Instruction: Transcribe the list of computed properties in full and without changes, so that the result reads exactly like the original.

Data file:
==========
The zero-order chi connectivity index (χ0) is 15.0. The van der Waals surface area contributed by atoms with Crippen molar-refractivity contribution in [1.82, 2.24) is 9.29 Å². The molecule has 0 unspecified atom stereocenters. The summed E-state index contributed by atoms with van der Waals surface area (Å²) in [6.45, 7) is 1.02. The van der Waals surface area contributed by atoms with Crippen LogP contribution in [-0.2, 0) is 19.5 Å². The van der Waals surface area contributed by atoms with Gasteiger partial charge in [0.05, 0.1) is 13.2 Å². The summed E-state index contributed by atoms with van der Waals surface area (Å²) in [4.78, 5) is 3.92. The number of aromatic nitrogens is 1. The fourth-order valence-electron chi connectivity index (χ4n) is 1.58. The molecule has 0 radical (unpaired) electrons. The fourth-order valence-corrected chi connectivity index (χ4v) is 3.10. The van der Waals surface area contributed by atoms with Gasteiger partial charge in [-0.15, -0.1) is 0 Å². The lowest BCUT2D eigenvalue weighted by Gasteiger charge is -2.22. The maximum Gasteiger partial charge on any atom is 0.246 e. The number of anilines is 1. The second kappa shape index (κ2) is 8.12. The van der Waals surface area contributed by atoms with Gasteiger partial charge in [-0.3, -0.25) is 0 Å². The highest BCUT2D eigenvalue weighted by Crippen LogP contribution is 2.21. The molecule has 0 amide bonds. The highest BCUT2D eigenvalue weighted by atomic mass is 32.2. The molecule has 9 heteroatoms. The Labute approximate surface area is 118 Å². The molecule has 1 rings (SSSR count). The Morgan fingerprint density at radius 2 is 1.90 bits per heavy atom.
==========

The zero-order chi connectivity index (χ0) is 15.0. The van der Waals surface area contributed by atoms with Crippen molar-refractivity contribution in [1.82, 2.24) is 9.29 Å². The molecule has 0 unspecified atom stereocenters. The summed E-state index contributed by atoms with van der Waals surface area (Å²) in [6.45, 7) is 1.02. The van der Waals surface area contributed by atoms with Crippen LogP contribution in [-0.2, 0) is 19.5 Å². The van der Waals surface area contributed by atoms with Gasteiger partial charge in [0.05, 0.1) is 13.2 Å². The summed E-state index contributed by atoms with van der Waals surface area (Å²) in [4.78, 5) is 3.92. The number of aromatic nitrogens is 1. The fourth-order valence-electron chi connectivity index (χ4n) is 1.58. The molecule has 0 radical (unpaired) electrons. The fourth-order valence-corrected chi connectivity index (χ4v) is 3.10. The van der Waals surface area contributed by atoms with Gasteiger partial charge in [-0.15, -0.1) is 0 Å². The lowest BCUT2D eigenvalue weighted by Gasteiger charge is -2.22. The maximum Gasteiger partial charge on any atom is 0.246 e. The number of anilines is 1. The second kappa shape index (κ2) is 8.12. The van der Waals surface area contributed by atoms with Gasteiger partial charge in [-0.3, -0.25) is 0 Å². The highest BCUT2D eigenvalue weighted by Crippen LogP contribution is 2.21. The molecule has 0 amide bonds. The highest BCUT2D eigenvalue weighted by atomic mass is 32.2. The molecule has 9 heteroatoms. The Labute approximate surface area is 118 Å². The molecule has 1 rings (SSSR count). The Morgan fingerprint density at radius 2 is 1.90 bits per heavy atom.